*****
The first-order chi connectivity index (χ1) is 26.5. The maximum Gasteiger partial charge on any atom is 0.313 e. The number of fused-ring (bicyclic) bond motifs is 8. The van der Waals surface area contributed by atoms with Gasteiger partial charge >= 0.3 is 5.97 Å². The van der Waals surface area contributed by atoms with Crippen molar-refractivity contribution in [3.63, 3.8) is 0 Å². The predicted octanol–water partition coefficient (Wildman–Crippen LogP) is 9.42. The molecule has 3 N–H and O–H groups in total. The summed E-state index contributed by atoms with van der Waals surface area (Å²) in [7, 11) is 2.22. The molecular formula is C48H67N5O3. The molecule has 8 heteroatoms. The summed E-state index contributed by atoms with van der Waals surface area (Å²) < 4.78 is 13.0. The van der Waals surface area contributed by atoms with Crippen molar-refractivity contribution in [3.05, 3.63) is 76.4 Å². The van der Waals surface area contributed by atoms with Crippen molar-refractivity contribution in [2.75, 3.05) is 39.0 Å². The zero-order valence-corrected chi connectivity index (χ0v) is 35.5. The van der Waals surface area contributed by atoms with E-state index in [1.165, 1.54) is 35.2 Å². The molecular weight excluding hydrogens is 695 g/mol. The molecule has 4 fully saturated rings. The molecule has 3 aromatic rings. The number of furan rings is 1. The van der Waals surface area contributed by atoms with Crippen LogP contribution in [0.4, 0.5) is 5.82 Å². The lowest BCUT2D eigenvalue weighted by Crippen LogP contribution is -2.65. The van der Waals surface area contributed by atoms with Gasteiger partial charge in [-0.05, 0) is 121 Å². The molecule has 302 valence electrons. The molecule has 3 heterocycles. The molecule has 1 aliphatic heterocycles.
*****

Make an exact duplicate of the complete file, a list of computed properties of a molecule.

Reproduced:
The first-order chi connectivity index (χ1) is 26.5. The maximum Gasteiger partial charge on any atom is 0.313 e. The number of fused-ring (bicyclic) bond motifs is 8. The van der Waals surface area contributed by atoms with Gasteiger partial charge >= 0.3 is 5.97 Å². The van der Waals surface area contributed by atoms with Crippen molar-refractivity contribution in [3.63, 3.8) is 0 Å². The predicted octanol–water partition coefficient (Wildman–Crippen LogP) is 9.42. The molecule has 3 N–H and O–H groups in total. The summed E-state index contributed by atoms with van der Waals surface area (Å²) in [7, 11) is 2.22. The molecular formula is C48H67N5O3. The molecule has 8 heteroatoms. The summed E-state index contributed by atoms with van der Waals surface area (Å²) < 4.78 is 13.0. The van der Waals surface area contributed by atoms with Crippen molar-refractivity contribution in [3.05, 3.63) is 76.4 Å². The van der Waals surface area contributed by atoms with Crippen molar-refractivity contribution in [2.75, 3.05) is 39.0 Å². The zero-order valence-corrected chi connectivity index (χ0v) is 35.5. The van der Waals surface area contributed by atoms with E-state index in [1.165, 1.54) is 35.2 Å². The molecular weight excluding hydrogens is 695 g/mol. The molecule has 4 fully saturated rings. The molecule has 3 aromatic rings. The number of furan rings is 1. The van der Waals surface area contributed by atoms with Crippen LogP contribution in [0.4, 0.5) is 5.82 Å². The lowest BCUT2D eigenvalue weighted by Crippen LogP contribution is -2.65. The van der Waals surface area contributed by atoms with Gasteiger partial charge in [-0.05, 0) is 121 Å². The molecule has 302 valence electrons. The molecule has 3 heterocycles. The molecule has 1 aliphatic heterocycles.